Industry leader Gleason increases productivity in manufacturing straight bevel gears with a powerful suite of tools, techniques, and specialized equipment.

Above a ratio of 2.5 it is common gear design practice to convert a gearset from two generated members into a generated pinion and a non-generated gear. The name of those gearsets is FORMATETM. The idea to create this process came from the phenomenon that the generating roll to form the gear member takes an increasingly longer time the larger the ratio between pinion and gear is. However, the actual profile-forming action becomes lesser for ring gears of larger ratios. The FORMATE design takes advantage of this in forming a tooth profile that is straight, and therefore requires no time-consuming generating roll. The pinion in turn is generated with extra profile curvature (without a significant cutting time increase) such that it perfectly rolls with the non-generated gear. The results are good performing gearsets and greatly reduced manufacturing time. The surface is a combination of one member with generating feed marks and a second member with no texture other than a surface roughness caused by the finish of the cutting edges or the structure of the grinding wheel. Figure 1 shows a FORMATE straight bevel gear set. The ring gear was cut in 3.2 minutes and the pinion in 2.4 minutes, which is a third of the cutting time required in the traditional CONIFLEX® process.

Figure 1: CONIFLEX FORMATE bevel gear set.

Conversion Summaries

CONIFLEX summaries that have been calculated for the Gleason machine numbers 2A, 102, 104, and 114 can be converted to general basic settings in order to perform CONIFLEX cutting on Phoenix II free form machines. The new Gleason CONIFLEX software allows the traditional settings to be entered and converts them into basic settings in order to duplicate the pinion and gear produced on a mechanical machine into the motions of a freeform machine, which will produce the identical part, compared to the traditional mechanical machine.

A new feature of the CONIFLEX Phoenix® program (see last section of this article) is the conversion of every suitable job into FORMATE. A switch in the input screen can be set to “FORMATE” in order to establish the non-generated version of this job. This means the pinion is generated with additional profile curvature, using the ring gear as the generating gear. The gear in turn is simply plunge cut, which reduces the cutting time greatly.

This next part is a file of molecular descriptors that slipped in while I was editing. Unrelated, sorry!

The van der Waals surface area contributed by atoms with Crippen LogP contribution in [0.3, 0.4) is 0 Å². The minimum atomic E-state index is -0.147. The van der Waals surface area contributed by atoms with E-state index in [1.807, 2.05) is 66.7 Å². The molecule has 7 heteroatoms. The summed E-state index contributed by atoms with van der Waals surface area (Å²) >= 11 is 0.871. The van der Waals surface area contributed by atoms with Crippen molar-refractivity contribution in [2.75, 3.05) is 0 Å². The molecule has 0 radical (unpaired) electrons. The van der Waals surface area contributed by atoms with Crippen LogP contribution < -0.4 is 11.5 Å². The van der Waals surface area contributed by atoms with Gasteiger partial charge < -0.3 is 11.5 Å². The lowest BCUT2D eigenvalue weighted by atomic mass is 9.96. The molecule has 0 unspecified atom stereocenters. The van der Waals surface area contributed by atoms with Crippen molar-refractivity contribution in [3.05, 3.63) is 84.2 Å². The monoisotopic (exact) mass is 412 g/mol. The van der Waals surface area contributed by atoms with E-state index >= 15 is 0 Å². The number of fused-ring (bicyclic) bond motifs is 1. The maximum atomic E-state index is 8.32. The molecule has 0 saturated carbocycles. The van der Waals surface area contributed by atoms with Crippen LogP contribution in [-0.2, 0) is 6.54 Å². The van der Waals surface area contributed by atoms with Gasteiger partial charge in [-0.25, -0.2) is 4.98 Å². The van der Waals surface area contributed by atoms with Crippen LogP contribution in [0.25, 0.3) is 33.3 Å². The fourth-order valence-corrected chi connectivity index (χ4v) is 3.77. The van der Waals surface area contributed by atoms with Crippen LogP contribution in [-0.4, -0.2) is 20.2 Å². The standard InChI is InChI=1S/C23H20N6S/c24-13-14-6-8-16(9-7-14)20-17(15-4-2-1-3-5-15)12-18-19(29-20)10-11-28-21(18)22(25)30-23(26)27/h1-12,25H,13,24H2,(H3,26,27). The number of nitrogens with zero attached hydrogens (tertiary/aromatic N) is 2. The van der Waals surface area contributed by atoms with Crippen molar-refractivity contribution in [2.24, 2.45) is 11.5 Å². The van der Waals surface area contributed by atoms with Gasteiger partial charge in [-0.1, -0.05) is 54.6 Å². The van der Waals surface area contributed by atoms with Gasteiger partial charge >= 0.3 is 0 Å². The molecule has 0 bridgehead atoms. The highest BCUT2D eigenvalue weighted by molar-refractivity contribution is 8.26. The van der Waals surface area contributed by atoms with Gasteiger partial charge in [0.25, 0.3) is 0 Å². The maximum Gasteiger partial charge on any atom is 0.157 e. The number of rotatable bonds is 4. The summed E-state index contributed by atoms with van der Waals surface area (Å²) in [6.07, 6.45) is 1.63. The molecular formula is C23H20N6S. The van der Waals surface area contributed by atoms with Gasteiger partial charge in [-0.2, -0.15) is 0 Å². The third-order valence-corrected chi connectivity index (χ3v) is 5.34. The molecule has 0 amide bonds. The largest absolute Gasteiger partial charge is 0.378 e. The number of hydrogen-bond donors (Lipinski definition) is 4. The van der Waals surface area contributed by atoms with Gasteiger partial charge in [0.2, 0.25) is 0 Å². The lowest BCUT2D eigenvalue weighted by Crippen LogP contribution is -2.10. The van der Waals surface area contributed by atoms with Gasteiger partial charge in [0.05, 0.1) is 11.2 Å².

Figure 2 shows a graphic (next page, at left) of the typical basic setting of the pinion which mates with a generated gear member. The generating gear is a flat disc which rotates around the Y4,5-axis in a plane, perpendicular to the paper, containing the Z4,5-axis. The FORMATE conversion rotates the pinion together with the cutter head and the connection of the cutter head to the cradle around an axis, perpendicular to the presentation plane (X4-axis) until the angle between the pinion axis Z1,2,3 and the cradle axis Y4,5 is equal to the shaft angle between pinion and gear. In Figure 2 the Z1,2,3-axis matches the direction of the Z4-axis, which delivers an inclination of 90° to the cradle axis Y4,5. In this case the shaft angle between pinion and gear is also 90°. The generating gear is now the mating ring gear itself, which rotates around the cradle axis Y4,5 in order to generate the pinion flank surfaces.

Figure 2: Basic machine setup, left generated, right FORMATE.

The right configuration in Figure 2 allows for the calculation of all required basic settings such as cutter tilt and swivel angle, radial distance, and sliding base position. The ratio of roll is calculated from the number of teeth of the mating gear divided by the number of pinion teeth. If the ratio of roll was manipulated in the original generated summary in order to achieve the correct pressure angles, then an additional factor has to be considered to achieve the correct new pinion ratio of roll. In order to achieve the correct pressure angles in a case of non-matching blade and pressure angles in the non-generated ring gear, an incremental cutter tilt is applied.

Figure 3 shows in the first vertical sequence a tooth contact analysis (TCA) for a generated CONIFLEX set. The TCA after the conversion into FORMATE (the second sequence in fig. 3) shows more potential profile contact and lesser profile crowning. The third sequence in Figure 3 represents the TCA result of a profile crowning optimization, using modified roll second order.

Figure 3: TCA’s, left generated, middle FORMATE, right FORMATE optimized.